Swimsuit, black with red heart, fabric, used by Annette Kellerman, USA, 1940-1970
This object is significant because it was owned and used by Annette Kellerman, the creator of the women's one-piece swimsuit who became an international celebrity as an endurance swimmer, a major star of the vaudeville stage and a Hollywood movie actress. It is from a substantial collection of Kellerman's costumes and props that forms part of the Powerhouse Museum's holdings of heritage objects relating to the performing arts.
Born at Darlinghurst in Sydney, Annette Kellerman (1886-1975) took up swimming at the age of six to strengthen her semi-crippled legs. To improve her family's finances, she turned to professional competitive swimming and became a champion, setting a New South Wales record for the 100 yards, and a world record for the mile. She developed a form of aquatic entertainment that combined exhibitions of diving, swimming and ballet, and performed underwater feats like eating a banana while swimming among real fish.
In 1904 Annette and her father travelled to England where she made headlines by swimming 26 miles of the River Thames. She swam the River Seine in a race, coming equal third against 17 men, and won a 22 mile race down the Danube. She attempted (and failed three times) to swim the English Channel.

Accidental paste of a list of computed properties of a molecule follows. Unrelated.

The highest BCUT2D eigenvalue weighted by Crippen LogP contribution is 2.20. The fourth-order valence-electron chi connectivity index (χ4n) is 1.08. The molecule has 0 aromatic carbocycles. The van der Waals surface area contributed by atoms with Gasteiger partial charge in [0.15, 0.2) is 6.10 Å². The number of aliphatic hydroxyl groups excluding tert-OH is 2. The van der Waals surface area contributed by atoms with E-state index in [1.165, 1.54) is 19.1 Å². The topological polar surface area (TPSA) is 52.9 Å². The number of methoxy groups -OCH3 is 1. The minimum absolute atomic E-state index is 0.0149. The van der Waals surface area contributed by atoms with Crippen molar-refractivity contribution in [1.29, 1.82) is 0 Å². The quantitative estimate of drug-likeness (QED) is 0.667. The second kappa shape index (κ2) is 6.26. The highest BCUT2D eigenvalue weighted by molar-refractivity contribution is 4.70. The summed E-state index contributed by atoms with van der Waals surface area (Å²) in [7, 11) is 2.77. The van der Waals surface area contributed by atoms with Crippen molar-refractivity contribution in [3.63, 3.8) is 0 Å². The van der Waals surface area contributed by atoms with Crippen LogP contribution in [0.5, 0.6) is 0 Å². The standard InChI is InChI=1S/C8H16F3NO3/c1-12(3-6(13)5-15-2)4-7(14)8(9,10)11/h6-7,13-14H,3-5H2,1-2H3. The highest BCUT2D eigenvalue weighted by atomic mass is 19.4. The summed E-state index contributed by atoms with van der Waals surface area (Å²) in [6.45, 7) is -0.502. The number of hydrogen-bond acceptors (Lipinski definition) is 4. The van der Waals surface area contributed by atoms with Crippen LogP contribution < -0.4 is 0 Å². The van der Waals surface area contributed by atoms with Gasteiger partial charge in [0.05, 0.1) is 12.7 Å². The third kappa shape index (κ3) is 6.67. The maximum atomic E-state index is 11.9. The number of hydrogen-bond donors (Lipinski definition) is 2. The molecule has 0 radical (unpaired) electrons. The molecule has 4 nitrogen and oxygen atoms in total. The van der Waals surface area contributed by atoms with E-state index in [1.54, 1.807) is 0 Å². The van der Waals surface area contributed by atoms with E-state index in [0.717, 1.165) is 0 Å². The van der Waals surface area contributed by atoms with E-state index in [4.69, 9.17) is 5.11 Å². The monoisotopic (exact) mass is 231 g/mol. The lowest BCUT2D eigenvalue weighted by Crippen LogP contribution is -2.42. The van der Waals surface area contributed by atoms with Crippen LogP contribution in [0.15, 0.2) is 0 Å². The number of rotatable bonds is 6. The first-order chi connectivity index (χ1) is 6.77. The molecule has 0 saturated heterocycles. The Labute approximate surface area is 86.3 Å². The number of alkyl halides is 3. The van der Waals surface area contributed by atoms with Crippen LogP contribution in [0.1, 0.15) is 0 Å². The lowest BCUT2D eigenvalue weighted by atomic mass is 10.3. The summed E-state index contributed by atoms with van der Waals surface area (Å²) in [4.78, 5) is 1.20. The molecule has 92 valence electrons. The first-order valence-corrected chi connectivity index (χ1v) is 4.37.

Kellerman was accustomed to wearing an Australian-style men's racing swimsuit, which revealed half her thighs. This was forbidden when she was invited to give an exhibition of swimming and diving before members of the Royal Family at London's Bath Club, so she devised a one-piece black swimsuit, buying a long pair of black stockings and sewing them onto a men's racing suit, effectively creating a unitard.
Kellerman retired from racing and turned to the vaudeville stage, appearing at the London Hippodrome. She developed her graceful underwater ballet performances to include spectacular diving into a glass tank.
Her one-piece swimsuit and her epic swims attracted the attention of theatre managers in the United States. She went to America in 1907 and performed at Chicago, Boston and New York. In Boston she was arrested for wearing an Australian-style men's swimsuit that revealed half her thighs, generating worldwide publicity. The judge dismissed the case, accepting her arguments in favour of swimming and health and against restrictive, cumbersome swimming costumes. He allowed her to wear her bathing suit as long as she wore a robe until she entered the water. At this time women bathers normally wore shoes, stockings, bloomers, skirts, overdresses with puffed sleeves, sailor collars, even tight-fitting corsets. Kellerman contested the restrictions placed on female bathers and challenged the accepted standards of decency. She designed the first modern bathing suit for women by adding to her existing swimsuit a 'modesty panel', a tight-fitting skirt which came to just above the knees. By the mid 1920s her style of costume had become commercially available. She continued to wear her trademark one-piece swimsuit for both public swimming and stage acts, attracting a great deal of publicity especially in the United States.